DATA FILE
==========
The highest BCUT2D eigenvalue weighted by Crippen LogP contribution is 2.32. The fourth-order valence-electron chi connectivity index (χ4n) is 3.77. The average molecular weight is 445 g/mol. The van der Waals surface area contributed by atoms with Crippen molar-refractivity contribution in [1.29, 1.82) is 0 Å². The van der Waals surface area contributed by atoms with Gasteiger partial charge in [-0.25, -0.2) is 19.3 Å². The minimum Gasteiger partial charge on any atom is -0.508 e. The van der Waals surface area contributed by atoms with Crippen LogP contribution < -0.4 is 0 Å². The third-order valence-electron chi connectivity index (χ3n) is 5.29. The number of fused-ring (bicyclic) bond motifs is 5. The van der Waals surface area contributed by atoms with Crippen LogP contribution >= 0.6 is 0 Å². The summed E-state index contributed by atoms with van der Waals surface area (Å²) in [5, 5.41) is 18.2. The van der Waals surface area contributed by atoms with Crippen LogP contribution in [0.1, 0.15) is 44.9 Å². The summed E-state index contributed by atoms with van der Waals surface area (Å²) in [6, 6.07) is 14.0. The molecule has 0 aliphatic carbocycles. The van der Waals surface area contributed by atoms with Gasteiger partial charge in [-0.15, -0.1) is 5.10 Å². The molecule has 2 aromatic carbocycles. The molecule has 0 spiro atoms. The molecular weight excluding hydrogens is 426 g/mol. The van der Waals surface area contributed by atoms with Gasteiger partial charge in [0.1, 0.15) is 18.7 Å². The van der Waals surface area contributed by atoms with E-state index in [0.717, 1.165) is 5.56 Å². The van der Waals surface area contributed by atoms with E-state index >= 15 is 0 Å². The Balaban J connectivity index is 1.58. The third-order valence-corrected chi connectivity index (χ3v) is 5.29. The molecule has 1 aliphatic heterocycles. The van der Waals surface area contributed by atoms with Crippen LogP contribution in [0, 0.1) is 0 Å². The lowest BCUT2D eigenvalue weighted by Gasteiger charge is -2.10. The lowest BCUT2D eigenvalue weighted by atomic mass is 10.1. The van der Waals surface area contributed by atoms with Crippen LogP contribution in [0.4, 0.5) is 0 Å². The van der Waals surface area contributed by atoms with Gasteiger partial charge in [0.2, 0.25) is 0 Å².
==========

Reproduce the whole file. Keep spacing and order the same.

The highest BCUT2D eigenvalue weighted by Crippen LogP contribution is 2.32. The fourth-order valence-electron chi connectivity index (χ4n) is 3.77. The average molecular weight is 445 g/mol. The van der Waals surface area contributed by atoms with Crippen molar-refractivity contribution in [1.29, 1.82) is 0 Å². The van der Waals surface area contributed by atoms with Gasteiger partial charge in [-0.25, -0.2) is 19.3 Å². The minimum Gasteiger partial charge on any atom is -0.508 e. The van der Waals surface area contributed by atoms with Crippen LogP contribution < -0.4 is 0 Å². The third-order valence-electron chi connectivity index (χ3n) is 5.29. The number of fused-ring (bicyclic) bond motifs is 5. The van der Waals surface area contributed by atoms with Crippen LogP contribution >= 0.6 is 0 Å². The summed E-state index contributed by atoms with van der Waals surface area (Å²) in [5, 5.41) is 18.2. The van der Waals surface area contributed by atoms with Crippen LogP contribution in [0.1, 0.15) is 44.9 Å². The summed E-state index contributed by atoms with van der Waals surface area (Å²) in [6, 6.07) is 14.0. The molecule has 0 aliphatic carbocycles. The van der Waals surface area contributed by atoms with Gasteiger partial charge in [-0.15, -0.1) is 5.10 Å². The molecule has 2 aromatic carbocycles. The molecule has 0 spiro atoms. The molecular weight excluding hydrogens is 426 g/mol. The van der Waals surface area contributed by atoms with Gasteiger partial charge in [0.1, 0.15) is 18.7 Å². The van der Waals surface area contributed by atoms with E-state index in [0.717, 1.165) is 5.56 Å². The van der Waals surface area contributed by atoms with E-state index >= 15 is 0 Å². The Balaban J connectivity index is 1.58. The third-order valence-corrected chi connectivity index (χ3v) is 5.29. The molecule has 1 aliphatic heterocycles. The van der Waals surface area contributed by atoms with Crippen LogP contribution in [0, 0.1) is 0 Å². The lowest BCUT2D eigenvalue weighted by Gasteiger charge is -2.10. The lowest BCUT2D eigenvalue weighted by atomic mass is 10.1. The van der Waals surface area contributed by atoms with Crippen LogP contribution in [0.4, 0.5) is 0 Å². The van der Waals surface area contributed by atoms with Gasteiger partial charge in [0.2, 0.25) is 0 Å².